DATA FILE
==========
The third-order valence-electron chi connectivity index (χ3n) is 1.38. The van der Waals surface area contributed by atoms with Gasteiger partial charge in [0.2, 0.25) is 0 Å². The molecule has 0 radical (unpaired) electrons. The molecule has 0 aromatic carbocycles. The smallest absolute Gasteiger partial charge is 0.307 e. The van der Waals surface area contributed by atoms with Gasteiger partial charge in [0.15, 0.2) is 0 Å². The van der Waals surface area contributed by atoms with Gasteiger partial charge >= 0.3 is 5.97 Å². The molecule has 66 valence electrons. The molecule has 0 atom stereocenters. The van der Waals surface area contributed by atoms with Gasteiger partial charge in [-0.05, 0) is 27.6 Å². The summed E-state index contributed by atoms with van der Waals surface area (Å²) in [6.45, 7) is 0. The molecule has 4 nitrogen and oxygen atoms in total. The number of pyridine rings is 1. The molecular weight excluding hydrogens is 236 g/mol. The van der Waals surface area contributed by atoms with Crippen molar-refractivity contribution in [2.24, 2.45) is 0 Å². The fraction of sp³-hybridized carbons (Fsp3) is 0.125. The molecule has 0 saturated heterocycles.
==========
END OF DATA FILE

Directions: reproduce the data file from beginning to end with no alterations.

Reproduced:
The third-order valence-electron chi connectivity index (χ3n) is 1.38. The van der Waals surface area contributed by atoms with Gasteiger partial charge in [0.2, 0.25) is 0 Å². The molecule has 0 radical (unpaired) electrons. The molecule has 0 aromatic carbocycles. The smallest absolute Gasteiger partial charge is 0.307 e. The van der Waals surface area contributed by atoms with Gasteiger partial charge in [0.15, 0.2) is 0 Å². The van der Waals surface area contributed by atoms with Gasteiger partial charge >= 0.3 is 5.97 Å². The molecule has 66 valence electrons. The molecule has 0 atom stereocenters. The van der Waals surface area contributed by atoms with Gasteiger partial charge in [-0.05, 0) is 27.6 Å². The summed E-state index contributed by atoms with van der Waals surface area (Å²) in [6.45, 7) is 0. The molecule has 4 nitrogen and oxygen atoms in total. The number of pyridine rings is 1. The molecular weight excluding hydrogens is 236 g/mol. The van der Waals surface area contributed by atoms with Crippen molar-refractivity contribution in [2.24, 2.45) is 0 Å². The fraction of sp³-hybridized carbons (Fsp3) is 0.125. The molecule has 0 saturated heterocycles.